Friday, December 07, 2007

College Christians accomplish coup

Subtle as serpents

One of my former students is a full-time math professor in Sacramento. We stay in touch and I usually enjoy talking shop with him. Math teaching, however, was not the topic of our conversation the last time we got together. He handed me a copy of the latest edition of his school's newspaper (American River College's Current) and said, “Here, you take it. I don't want it.” The headline emblazoned across the front page told the story: My friend's college has been taken over by a right-wing Christian coup. Well, sort of:
Christians sweep SA elections

Bloc could take 9 of 10 seats if results are ratified

By Matthew Gerring
Staff Writer

It's not completely official yet, but early results indicate nine out of the 10 candidates elected in the recent Student Association election are members of the former Christian Civilization Club.

The near-sweep is historical in that representatives generally are elected as individuals, rather than as a bloc.

Members of the former club, known for hosting a booth in the Library Quad denouncing Islam, organized an electoral campaign promoting club members, candidates who were on the CCC mailing list, or candidates who ascribed [sic] to the principles of the Christian Civilization Club.
Some of this sounds familiar. Several college campuses, including my own, were treated in recent weeks to “Islamo-fascist Awareness Week.” As noted by The Current, the Christian Civilization Club was an eager participant in the days when it was an officially recognized campus organization. Apparently the resignation of CCC's faculty advisor (and its inability to find a new sponsor) cost the organization its academic standing. Perhaps that was the impetus for the club's behind-the-scenes campaign to take over the Student Association.
The group “targeted especially Christians,” according to Yuriy Popko, a member of the former club.

“We basically consider ourselves Christians, so we go to our base,“ said Popko.

That base includes both Christian students and ethnic communities on campus that closely identify with the Christian community, including Slavic and Romanian students. “The communities are close-knit,” Popko said.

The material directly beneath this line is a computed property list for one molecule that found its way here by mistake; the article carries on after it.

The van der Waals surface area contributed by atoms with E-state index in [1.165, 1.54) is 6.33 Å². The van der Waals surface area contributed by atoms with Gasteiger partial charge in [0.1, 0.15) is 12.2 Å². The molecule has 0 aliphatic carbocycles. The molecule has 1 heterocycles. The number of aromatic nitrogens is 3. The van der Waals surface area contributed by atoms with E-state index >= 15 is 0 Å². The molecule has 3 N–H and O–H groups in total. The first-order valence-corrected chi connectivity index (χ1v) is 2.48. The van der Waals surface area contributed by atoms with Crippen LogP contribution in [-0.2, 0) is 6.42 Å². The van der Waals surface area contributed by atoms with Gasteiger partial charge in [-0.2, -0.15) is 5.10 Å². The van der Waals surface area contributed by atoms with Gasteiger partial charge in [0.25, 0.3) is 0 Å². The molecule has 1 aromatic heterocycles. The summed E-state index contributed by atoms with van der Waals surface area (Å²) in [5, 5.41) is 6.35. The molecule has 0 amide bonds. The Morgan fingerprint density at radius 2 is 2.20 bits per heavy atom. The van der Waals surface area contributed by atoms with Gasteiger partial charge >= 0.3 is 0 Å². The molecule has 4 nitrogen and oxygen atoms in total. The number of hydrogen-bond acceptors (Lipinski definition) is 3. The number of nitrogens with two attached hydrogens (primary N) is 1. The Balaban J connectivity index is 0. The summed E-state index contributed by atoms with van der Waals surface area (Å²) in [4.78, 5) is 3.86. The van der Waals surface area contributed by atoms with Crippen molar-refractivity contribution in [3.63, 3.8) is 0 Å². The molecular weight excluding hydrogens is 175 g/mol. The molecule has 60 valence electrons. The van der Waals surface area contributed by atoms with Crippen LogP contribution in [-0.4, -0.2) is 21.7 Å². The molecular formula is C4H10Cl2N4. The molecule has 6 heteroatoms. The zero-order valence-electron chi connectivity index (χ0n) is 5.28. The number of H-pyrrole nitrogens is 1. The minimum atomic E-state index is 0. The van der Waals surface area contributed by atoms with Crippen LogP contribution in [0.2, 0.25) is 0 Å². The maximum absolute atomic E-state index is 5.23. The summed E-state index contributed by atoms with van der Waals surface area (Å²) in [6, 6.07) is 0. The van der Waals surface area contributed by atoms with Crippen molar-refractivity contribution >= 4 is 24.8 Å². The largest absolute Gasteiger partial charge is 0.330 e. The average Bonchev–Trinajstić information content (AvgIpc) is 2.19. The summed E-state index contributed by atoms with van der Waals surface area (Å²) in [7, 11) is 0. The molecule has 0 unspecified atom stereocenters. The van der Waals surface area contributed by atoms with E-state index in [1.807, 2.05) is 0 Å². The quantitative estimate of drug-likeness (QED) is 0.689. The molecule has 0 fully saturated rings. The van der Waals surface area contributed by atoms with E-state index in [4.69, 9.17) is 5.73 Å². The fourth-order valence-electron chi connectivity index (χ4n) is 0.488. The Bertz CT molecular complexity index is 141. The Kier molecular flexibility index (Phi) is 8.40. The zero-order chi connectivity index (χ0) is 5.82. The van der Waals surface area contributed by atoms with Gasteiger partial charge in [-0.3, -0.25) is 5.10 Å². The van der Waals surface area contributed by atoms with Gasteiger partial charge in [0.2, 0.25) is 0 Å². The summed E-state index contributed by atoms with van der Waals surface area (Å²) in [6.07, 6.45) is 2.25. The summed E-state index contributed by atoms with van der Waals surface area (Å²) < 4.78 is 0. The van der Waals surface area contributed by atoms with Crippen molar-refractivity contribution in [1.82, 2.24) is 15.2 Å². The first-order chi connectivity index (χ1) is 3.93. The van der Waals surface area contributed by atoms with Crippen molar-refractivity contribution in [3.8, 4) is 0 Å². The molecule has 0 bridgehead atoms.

While the former club members distributed literature on campus, they also asked representatives supported by their campaign to go [to] their respective churches to campaign.
The community of Slavic Christians in the Sacramento region has drawn some attention because it contains a core of virulently anti-gay activists. One is awaiting trial related to the death of Satender Singh in a capital city park, while another reportedly fled to Russia. If the CCC went to those churches seeking support, it was appealing to groups suffused with an extremist element.
When asked about a specific agenda, Popko said, “We [the coalition put together by the CCC] haven't discussed that yet.” Popko, however, did say one of his goals was to pass a bill of rights protecting students from bias on campus. He added, “on campus ... I would call it a liberal bias.”

The other former member club member elected to the Student Association, Dennis Choban, listed his goals on his Student Association application form. They included “removing humanistic bias from certain courses (such as evolution science), and encouraging live discussion of nontraditional views in all classes.”
Nontraditional? Actually, Choban sounds very traditional—for perhaps the 15th century.

The Current reporter, however, had a good counterpoint for Popko and Choban's vision of a non-humanistic future for their college:
This goal may not mesh with reality, however.

“Students do not have the right to determine curriculum,” said Student Association President Lou Martinson. He elaborated that though representatives can propose programs and new classes, they have no binding power.
Spring semester is going to provide the CCC bloc with an unpleasant educational experience. While it may be able to use its new Student Association majority to insist that Martinson appoint people from its ranks to the student slots on college committees, a single CCC student representative on the curriculum committee is not going to be enough to write creation science into the anthropology and biology syllabi. The same will be true on any other college committee where the CCC tries to advance its theocratic mission.

Furthermore, The Current reports that the CCC bet all its chips on a special election for half-terms on the Student Association governing board. The newly elected student senators will serve for only one semester before the college student body is asked to elect new representatives. If, as seems likely, the CCC overplays its weak hand, the next SA election will not be susceptible to the stealthy come-to-Jesus campaign that swept these narrow sectarians into office. More mellow Christian groups on campus may well come to resent the CCC's insistence on its own highly particular approach to their supposedly common faith. Secular students, of course, should now be fully awake to the CCC's eagerness to stifle their voices.

I'm expecting regular reports from the front as the battle rages during the 2008 spring semester. I just hope that my friend doesn't do anything to get himself listed on the Report Your Liberal Professor page of the Christian Civilization Club's unhinged website. You might want to check it out yourself, and don't miss the videos of the club's disruptive campus activities—of which I am sure they are very proud.

Coming soon to a campus near you? God forbid!


Anonymous said...